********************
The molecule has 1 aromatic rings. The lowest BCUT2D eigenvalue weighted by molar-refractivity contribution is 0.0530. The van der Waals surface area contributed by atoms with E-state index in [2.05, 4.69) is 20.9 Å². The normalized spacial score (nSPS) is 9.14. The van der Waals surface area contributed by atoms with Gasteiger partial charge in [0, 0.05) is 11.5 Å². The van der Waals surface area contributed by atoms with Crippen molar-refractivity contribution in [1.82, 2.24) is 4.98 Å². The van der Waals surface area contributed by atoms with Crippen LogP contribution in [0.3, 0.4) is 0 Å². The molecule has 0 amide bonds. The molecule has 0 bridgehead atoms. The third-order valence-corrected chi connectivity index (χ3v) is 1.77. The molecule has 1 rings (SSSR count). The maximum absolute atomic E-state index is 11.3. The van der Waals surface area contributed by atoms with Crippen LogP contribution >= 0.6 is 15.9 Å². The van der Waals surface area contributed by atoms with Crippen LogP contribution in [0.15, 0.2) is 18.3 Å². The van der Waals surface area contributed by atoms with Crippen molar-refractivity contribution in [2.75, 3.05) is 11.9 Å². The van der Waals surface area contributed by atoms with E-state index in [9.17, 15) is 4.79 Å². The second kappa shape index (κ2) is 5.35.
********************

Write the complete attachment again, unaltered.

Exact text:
The molecule has 1 aromatic rings. The lowest BCUT2D eigenvalue weighted by molar-refractivity contribution is 0.0530. The van der Waals surface area contributed by atoms with E-state index in [2.05, 4.69) is 20.9 Å². The normalized spacial score (nSPS) is 9.14. The van der Waals surface area contributed by atoms with Gasteiger partial charge in [0, 0.05) is 11.5 Å². The van der Waals surface area contributed by atoms with Crippen molar-refractivity contribution in [1.82, 2.24) is 4.98 Å². The van der Waals surface area contributed by atoms with Crippen LogP contribution in [0.3, 0.4) is 0 Å². The molecule has 0 amide bonds. The molecule has 0 bridgehead atoms. The third-order valence-corrected chi connectivity index (χ3v) is 1.77. The molecule has 1 rings (SSSR count). The maximum absolute atomic E-state index is 11.3. The van der Waals surface area contributed by atoms with Crippen LogP contribution >= 0.6 is 15.9 Å². The van der Waals surface area contributed by atoms with Crippen LogP contribution in [0.15, 0.2) is 18.3 Å². The van der Waals surface area contributed by atoms with Crippen molar-refractivity contribution in [2.75, 3.05) is 11.9 Å². The van der Waals surface area contributed by atoms with E-state index in [9.17, 15) is 4.79 Å². The second kappa shape index (κ2) is 5.35.